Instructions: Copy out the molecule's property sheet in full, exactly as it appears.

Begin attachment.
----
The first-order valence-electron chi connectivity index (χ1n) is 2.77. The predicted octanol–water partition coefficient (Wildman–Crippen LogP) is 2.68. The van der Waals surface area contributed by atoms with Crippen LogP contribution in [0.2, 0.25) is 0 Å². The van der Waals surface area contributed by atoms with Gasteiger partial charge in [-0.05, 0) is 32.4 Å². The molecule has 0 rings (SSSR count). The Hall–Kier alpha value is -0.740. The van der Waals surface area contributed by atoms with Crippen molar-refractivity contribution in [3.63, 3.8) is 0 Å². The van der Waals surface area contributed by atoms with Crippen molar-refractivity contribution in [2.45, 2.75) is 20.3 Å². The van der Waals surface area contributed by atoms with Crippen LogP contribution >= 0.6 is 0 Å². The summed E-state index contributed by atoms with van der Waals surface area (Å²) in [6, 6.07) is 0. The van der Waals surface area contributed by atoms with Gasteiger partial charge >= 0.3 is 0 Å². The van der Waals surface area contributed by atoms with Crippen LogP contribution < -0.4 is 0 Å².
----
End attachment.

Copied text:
The first-order valence-electron chi connectivity index (χ1n) is 2.77. The predicted octanol–water partition coefficient (Wildman–Crippen LogP) is 2.68. The van der Waals surface area contributed by atoms with Crippen LogP contribution in [0.2, 0.25) is 0 Å². The van der Waals surface area contributed by atoms with Gasteiger partial charge in [-0.05, 0) is 32.4 Å². The molecule has 0 rings (SSSR count). The Hall–Kier alpha value is -0.740. The van der Waals surface area contributed by atoms with Crippen molar-refractivity contribution in [3.63, 3.8) is 0 Å². The van der Waals surface area contributed by atoms with Crippen molar-refractivity contribution in [2.45, 2.75) is 20.3 Å². The van der Waals surface area contributed by atoms with Crippen LogP contribution >= 0.6 is 0 Å². The summed E-state index contributed by atoms with van der Waals surface area (Å²) in [6, 6.07) is 0. The van der Waals surface area contributed by atoms with Gasteiger partial charge >= 0.3 is 0 Å². The van der Waals surface area contributed by atoms with Crippen LogP contribution < -0.4 is 0 Å².